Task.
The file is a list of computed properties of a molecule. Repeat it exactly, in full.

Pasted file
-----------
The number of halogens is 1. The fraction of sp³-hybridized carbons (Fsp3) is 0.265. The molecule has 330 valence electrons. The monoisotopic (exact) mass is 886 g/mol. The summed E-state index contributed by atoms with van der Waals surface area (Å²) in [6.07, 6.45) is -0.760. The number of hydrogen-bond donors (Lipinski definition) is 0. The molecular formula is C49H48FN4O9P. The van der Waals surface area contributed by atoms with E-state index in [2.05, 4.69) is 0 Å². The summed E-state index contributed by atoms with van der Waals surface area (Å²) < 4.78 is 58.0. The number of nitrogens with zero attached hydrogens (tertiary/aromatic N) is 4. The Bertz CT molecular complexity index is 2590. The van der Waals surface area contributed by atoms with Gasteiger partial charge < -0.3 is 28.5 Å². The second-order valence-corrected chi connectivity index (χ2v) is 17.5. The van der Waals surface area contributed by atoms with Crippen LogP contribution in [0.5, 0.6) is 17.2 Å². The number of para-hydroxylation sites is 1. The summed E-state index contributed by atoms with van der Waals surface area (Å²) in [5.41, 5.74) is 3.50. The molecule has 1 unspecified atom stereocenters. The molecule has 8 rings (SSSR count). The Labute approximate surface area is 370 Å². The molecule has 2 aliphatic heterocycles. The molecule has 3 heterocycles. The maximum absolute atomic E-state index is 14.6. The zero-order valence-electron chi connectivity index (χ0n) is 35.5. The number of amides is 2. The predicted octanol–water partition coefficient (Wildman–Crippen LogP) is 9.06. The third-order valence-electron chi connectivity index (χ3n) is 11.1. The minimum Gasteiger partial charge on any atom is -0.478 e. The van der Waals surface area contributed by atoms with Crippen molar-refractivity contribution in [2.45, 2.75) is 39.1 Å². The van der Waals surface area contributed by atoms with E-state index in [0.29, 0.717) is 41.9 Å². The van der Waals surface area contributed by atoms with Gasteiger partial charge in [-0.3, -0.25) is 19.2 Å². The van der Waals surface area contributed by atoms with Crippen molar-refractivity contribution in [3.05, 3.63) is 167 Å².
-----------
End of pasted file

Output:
The number of halogens is 1. The fraction of sp³-hybridized carbons (Fsp3) is 0.265. The molecule has 330 valence electrons. The monoisotopic (exact) mass is 886 g/mol. The summed E-state index contributed by atoms with van der Waals surface area (Å²) in [6.07, 6.45) is -0.760. The number of hydrogen-bond donors (Lipinski definition) is 0. The molecular formula is C49H48FN4O9P. The van der Waals surface area contributed by atoms with E-state index in [2.05, 4.69) is 0 Å². The summed E-state index contributed by atoms with van der Waals surface area (Å²) < 4.78 is 58.0. The number of nitrogens with zero attached hydrogens (tertiary/aromatic N) is 4. The Bertz CT molecular complexity index is 2590. The van der Waals surface area contributed by atoms with Gasteiger partial charge < -0.3 is 28.5 Å². The second-order valence-corrected chi connectivity index (χ2v) is 17.5. The van der Waals surface area contributed by atoms with Crippen LogP contribution in [0.5, 0.6) is 17.2 Å². The number of para-hydroxylation sites is 1. The summed E-state index contributed by atoms with van der Waals surface area (Å²) in [5.41, 5.74) is 3.50. The molecule has 1 unspecified atom stereocenters. The molecule has 8 rings (SSSR count). The Labute approximate surface area is 370 Å². The molecule has 2 aliphatic heterocycles. The molecule has 3 heterocycles. The maximum absolute atomic E-state index is 14.6. The zero-order valence-electron chi connectivity index (χ0n) is 35.5. The number of amides is 2. The predicted octanol–water partition coefficient (Wildman–Crippen LogP) is 9.06. The third-order valence-electron chi connectivity index (χ3n) is 11.1. The minimum Gasteiger partial charge on any atom is -0.478 e. The van der Waals surface area contributed by atoms with Crippen molar-refractivity contribution in [2.45, 2.75) is 39.1 Å². The van der Waals surface area contributed by atoms with E-state index in [0.29, 0.717) is 41.9 Å². The van der Waals surface area contributed by atoms with Gasteiger partial charge in [-0.3, -0.25) is 19.2 Å². The van der Waals surface area contributed by atoms with Crippen molar-refractivity contribution in [3.05, 3.63) is 167 Å².